An appeal is a request for exemption from a Senate regulation or the ruling of a Dean in academic matters; or a request that a grade on a particular piece of work or a final standing in a course or program be changed.
The subject of an appeal can range from waiver of progression requirements to accuracy of grades on examinations or assignments, to appropriateness of sanctions imposed for scholastic offenses. An appeal can include questions of fairness or appropriateness or general grading practices, and can be launched regardless of whether a record of the student's work exists.
The grounds of an appeal may include medical, compassionate, or extenuating circumstances; bias, inaccuracy or unfairness.
The successive levels for an appeal by an undergraduate student are:
- Course Instructor (informal consultation)*
- Program Chair (submission of written request)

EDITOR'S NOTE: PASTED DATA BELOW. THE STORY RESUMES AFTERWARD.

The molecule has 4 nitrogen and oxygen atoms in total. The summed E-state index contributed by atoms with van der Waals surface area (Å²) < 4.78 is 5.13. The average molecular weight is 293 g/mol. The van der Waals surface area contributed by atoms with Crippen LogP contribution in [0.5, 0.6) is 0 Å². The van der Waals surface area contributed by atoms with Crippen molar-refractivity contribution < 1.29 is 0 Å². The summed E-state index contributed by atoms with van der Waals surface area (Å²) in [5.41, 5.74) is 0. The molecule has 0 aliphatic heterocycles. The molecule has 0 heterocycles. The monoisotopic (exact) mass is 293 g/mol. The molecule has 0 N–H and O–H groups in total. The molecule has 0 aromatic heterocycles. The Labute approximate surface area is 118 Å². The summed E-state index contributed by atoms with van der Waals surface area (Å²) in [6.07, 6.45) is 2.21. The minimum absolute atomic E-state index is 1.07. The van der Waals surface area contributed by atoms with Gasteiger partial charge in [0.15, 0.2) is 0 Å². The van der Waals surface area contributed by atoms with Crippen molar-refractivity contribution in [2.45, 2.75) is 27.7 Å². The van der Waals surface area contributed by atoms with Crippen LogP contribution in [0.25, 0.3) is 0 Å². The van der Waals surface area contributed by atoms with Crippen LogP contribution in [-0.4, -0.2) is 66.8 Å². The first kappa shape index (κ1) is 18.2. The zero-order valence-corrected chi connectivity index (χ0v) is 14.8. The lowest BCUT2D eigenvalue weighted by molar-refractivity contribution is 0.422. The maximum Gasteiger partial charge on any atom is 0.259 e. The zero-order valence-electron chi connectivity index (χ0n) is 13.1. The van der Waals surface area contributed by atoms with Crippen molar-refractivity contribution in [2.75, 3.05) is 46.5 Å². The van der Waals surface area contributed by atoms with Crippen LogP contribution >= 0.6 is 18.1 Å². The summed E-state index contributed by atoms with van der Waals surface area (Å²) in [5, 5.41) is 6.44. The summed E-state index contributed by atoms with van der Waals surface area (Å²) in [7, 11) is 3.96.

- Faculty Dean (submission of written request)
- SRBA (submission of written application for hearing)
*Appeals relating to a specific course (e.g., against a mark, grade appropriateness of assignments, or grading practices) must be initiated with the appropriate course instructor. Appeals on other matters should be initiated in the office having immediate jurisdiction for the particular requirement or regulation in question. Students in doubt as to the appropriate level at which appeals should be initiated should consult their Dean.
Each step of the appeals procedure should be completed as soon as possible but no later than six weeks from the date of the action or decision giving rise to the appeal. It is incumbent, therefore, on the student to initiate an appeal at the earliest opportunity and on the University officer concerned to act upon that request as expeditiously as possible.
In the case of an appeal relating to a specific course, a resolution of the problem should first be attempted through informal consultation with the instructor. If the instructor fails to act, or cannot or will not be physically available within a reasonable time period, the appeal may be forwarded directly to the Program Chair.